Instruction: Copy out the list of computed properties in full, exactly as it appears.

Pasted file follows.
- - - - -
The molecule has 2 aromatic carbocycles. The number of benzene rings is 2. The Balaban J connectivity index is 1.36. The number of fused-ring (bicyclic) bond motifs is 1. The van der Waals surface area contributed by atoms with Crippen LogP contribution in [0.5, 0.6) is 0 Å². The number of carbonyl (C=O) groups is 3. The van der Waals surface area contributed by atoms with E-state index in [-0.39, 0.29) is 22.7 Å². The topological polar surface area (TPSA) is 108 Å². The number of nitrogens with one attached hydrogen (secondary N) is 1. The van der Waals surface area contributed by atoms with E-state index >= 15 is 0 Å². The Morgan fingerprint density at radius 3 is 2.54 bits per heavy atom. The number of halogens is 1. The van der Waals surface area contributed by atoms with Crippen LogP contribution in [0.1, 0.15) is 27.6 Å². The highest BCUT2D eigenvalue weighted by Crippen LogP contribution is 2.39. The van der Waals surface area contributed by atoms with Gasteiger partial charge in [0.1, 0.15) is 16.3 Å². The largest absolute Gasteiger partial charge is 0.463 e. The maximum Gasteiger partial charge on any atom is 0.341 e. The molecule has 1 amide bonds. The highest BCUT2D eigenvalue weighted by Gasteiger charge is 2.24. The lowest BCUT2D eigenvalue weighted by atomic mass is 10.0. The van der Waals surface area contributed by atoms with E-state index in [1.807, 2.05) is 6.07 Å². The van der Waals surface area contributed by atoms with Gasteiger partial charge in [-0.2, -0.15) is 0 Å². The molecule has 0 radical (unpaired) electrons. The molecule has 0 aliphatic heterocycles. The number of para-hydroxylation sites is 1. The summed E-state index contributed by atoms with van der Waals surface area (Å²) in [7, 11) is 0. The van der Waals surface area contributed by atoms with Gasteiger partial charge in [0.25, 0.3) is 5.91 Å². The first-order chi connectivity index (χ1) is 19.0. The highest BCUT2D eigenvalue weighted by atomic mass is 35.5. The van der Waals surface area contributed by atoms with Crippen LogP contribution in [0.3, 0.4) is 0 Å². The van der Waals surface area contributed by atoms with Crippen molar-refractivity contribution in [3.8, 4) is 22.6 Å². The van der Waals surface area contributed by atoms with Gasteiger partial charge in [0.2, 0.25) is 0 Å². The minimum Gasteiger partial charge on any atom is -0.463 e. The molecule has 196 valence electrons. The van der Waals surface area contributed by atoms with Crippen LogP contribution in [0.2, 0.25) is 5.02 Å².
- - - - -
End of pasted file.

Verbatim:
The molecule has 2 aromatic carbocycles. The number of benzene rings is 2. The Balaban J connectivity index is 1.36. The number of fused-ring (bicyclic) bond motifs is 1. The van der Waals surface area contributed by atoms with Crippen LogP contribution in [0.5, 0.6) is 0 Å². The number of carbonyl (C=O) groups is 3. The van der Waals surface area contributed by atoms with E-state index in [-0.39, 0.29) is 22.7 Å². The topological polar surface area (TPSA) is 108 Å². The number of nitrogens with one attached hydrogen (secondary N) is 1. The van der Waals surface area contributed by atoms with E-state index >= 15 is 0 Å². The Morgan fingerprint density at radius 3 is 2.54 bits per heavy atom. The number of halogens is 1. The van der Waals surface area contributed by atoms with Crippen LogP contribution in [0.1, 0.15) is 27.6 Å². The highest BCUT2D eigenvalue weighted by Crippen LogP contribution is 2.39. The van der Waals surface area contributed by atoms with Gasteiger partial charge in [0.1, 0.15) is 16.3 Å². The largest absolute Gasteiger partial charge is 0.463 e. The maximum Gasteiger partial charge on any atom is 0.341 e. The molecule has 1 amide bonds. The highest BCUT2D eigenvalue weighted by Gasteiger charge is 2.24. The lowest BCUT2D eigenvalue weighted by atomic mass is 10.0. The van der Waals surface area contributed by atoms with E-state index in [1.807, 2.05) is 6.07 Å². The van der Waals surface area contributed by atoms with Gasteiger partial charge in [-0.2, -0.15) is 0 Å². The molecule has 0 radical (unpaired) electrons. The molecule has 0 aliphatic heterocycles. The number of para-hydroxylation sites is 1. The summed E-state index contributed by atoms with van der Waals surface area (Å²) in [7, 11) is 0. The van der Waals surface area contributed by atoms with Gasteiger partial charge in [0.25, 0.3) is 5.91 Å². The first-order chi connectivity index (χ1) is 19.0. The highest BCUT2D eigenvalue weighted by atomic mass is 35.5. The van der Waals surface area contributed by atoms with Crippen LogP contribution in [0.3, 0.4) is 0 Å². The van der Waals surface area contributed by atoms with Crippen molar-refractivity contribution in [3.8, 4) is 22.6 Å². The van der Waals surface area contributed by atoms with Gasteiger partial charge in [0.2, 0.25) is 0 Å². The minimum Gasteiger partial charge on any atom is -0.463 e. The molecule has 196 valence electrons. The van der Waals surface area contributed by atoms with Crippen LogP contribution in [0.2, 0.25) is 5.02 Å².